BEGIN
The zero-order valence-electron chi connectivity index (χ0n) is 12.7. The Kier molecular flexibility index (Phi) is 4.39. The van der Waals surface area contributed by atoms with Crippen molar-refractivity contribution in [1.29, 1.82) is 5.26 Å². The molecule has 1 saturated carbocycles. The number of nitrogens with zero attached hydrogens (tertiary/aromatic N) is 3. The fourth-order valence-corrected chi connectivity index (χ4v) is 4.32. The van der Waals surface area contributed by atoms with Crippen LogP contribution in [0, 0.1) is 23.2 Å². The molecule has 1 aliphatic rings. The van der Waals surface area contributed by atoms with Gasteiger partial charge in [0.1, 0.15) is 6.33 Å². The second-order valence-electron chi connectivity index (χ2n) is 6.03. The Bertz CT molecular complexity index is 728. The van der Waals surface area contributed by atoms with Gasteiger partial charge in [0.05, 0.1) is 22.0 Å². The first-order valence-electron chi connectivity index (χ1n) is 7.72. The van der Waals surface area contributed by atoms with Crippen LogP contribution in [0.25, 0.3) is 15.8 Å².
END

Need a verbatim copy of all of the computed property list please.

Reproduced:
The zero-order valence-electron chi connectivity index (χ0n) is 12.7. The Kier molecular flexibility index (Phi) is 4.39. The van der Waals surface area contributed by atoms with Crippen molar-refractivity contribution in [1.29, 1.82) is 5.26 Å². The molecule has 1 saturated carbocycles. The number of nitrogens with zero attached hydrogens (tertiary/aromatic N) is 3. The fourth-order valence-corrected chi connectivity index (χ4v) is 4.32. The van der Waals surface area contributed by atoms with Crippen LogP contribution in [0, 0.1) is 23.2 Å². The molecule has 1 aliphatic rings. The van der Waals surface area contributed by atoms with Gasteiger partial charge in [0.1, 0.15) is 6.33 Å². The second-order valence-electron chi connectivity index (χ2n) is 6.03. The Bertz CT molecular complexity index is 728. The van der Waals surface area contributed by atoms with Gasteiger partial charge in [0.05, 0.1) is 22.0 Å². The first-order valence-electron chi connectivity index (χ1n) is 7.72. The van der Waals surface area contributed by atoms with Crippen LogP contribution in [0.25, 0.3) is 15.8 Å².